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Interisle releases report on criminal domain name abuse
Domain names that can be rapidly acquired, used in an attack, and abandoned before they can be traced are a critical resource for cybercriminals. Some attacks, including spam and ransomware campaigns and criminal infrastructure operation (e.g., “botnets”), benefit particularly from the ability to rapidly and cheaply acquire very large numbers of domain names-a tactic known as bulk registration.
The use of bulk registration to distribute attacks across hundreds or thousands of domain names in matters of minutes, coupled with the crippling of registration data access by the Temp Spec, presents cybercrime investigators with the dual impediments of harder-to-pursue criminal activity and harder-to-obtain information about the criminals.
For this report, Interisle researchers studied both aspects of this impediment:
Our study confirms the hypothesis that cybercriminals take advantage of bulk registration services to “weaponize” large numbers of domain names for their attacks.
The study identifies four specific registrars at which abusive registration activity appears to be concentrated.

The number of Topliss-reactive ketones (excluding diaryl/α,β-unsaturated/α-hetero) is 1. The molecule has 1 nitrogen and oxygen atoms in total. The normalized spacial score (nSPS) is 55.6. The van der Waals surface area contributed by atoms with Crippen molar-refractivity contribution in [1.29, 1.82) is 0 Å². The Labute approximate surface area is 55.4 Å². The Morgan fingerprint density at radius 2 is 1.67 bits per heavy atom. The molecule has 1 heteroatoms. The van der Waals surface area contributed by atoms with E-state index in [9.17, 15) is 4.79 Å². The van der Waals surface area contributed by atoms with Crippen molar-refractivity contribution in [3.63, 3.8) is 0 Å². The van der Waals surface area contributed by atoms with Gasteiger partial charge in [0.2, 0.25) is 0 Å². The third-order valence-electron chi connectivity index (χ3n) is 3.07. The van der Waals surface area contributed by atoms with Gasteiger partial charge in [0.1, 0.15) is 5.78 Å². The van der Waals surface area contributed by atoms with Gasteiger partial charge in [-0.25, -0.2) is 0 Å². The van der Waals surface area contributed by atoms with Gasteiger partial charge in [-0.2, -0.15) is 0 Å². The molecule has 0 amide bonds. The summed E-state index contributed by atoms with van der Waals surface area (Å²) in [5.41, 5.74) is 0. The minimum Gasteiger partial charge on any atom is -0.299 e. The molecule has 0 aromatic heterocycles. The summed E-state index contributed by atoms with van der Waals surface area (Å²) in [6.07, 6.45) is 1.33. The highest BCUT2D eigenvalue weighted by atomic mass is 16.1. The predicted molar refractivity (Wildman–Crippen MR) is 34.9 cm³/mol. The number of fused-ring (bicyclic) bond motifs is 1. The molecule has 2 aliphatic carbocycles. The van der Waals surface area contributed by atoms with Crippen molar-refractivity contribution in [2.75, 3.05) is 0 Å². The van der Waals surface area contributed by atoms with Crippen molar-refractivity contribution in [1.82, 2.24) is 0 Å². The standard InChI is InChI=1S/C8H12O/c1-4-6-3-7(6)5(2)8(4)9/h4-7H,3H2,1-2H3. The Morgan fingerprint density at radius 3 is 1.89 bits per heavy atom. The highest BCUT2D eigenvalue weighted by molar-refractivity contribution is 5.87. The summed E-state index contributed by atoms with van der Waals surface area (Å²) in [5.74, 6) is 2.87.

Our study also confirms that ICANN's Temp Spec policy of redacting Whois point of contact information to comply with the GDPR significantly encumbers and delays cybercrime investigation.
Based on these findings, we recommend that the ICANN organization and community consider several Consensus Policies which, if adopted and incorporated into contracts, would contribute to reducing cybercrime and mitigating its effects on victims.
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The opinions, findings, and conclusions or recommendations expressed in this report are the product of independent work conducted by Interisle Consulting Group, without direction or other influence from any outside party, including parties that may have provided funding to support the work.